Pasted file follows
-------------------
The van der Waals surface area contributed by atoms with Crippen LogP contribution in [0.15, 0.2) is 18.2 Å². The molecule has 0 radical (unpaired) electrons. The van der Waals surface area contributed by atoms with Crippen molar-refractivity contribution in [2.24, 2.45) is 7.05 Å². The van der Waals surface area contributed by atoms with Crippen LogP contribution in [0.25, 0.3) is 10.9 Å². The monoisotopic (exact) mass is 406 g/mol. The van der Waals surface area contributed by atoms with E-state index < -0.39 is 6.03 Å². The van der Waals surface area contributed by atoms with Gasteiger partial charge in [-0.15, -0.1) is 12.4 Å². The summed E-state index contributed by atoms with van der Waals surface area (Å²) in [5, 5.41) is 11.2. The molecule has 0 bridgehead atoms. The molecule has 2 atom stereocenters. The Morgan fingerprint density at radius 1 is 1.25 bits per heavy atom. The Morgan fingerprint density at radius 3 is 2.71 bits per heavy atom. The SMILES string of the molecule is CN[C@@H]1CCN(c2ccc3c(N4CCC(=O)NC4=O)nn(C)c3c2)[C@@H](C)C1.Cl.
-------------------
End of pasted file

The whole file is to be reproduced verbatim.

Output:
The van der Waals surface area contributed by atoms with Crippen LogP contribution in [0.15, 0.2) is 18.2 Å². The molecule has 0 radical (unpaired) electrons. The van der Waals surface area contributed by atoms with Crippen molar-refractivity contribution in [2.24, 2.45) is 7.05 Å². The van der Waals surface area contributed by atoms with Crippen LogP contribution in [0.25, 0.3) is 10.9 Å². The monoisotopic (exact) mass is 406 g/mol. The van der Waals surface area contributed by atoms with E-state index < -0.39 is 6.03 Å². The van der Waals surface area contributed by atoms with Gasteiger partial charge in [-0.15, -0.1) is 12.4 Å². The summed E-state index contributed by atoms with van der Waals surface area (Å²) in [5, 5.41) is 11.2. The molecule has 0 bridgehead atoms. The molecule has 2 atom stereocenters. The Morgan fingerprint density at radius 1 is 1.25 bits per heavy atom. The Morgan fingerprint density at radius 3 is 2.71 bits per heavy atom. The SMILES string of the molecule is CN[C@@H]1CCN(c2ccc3c(N4CCC(=O)NC4=O)nn(C)c3c2)[C@@H](C)C1.Cl.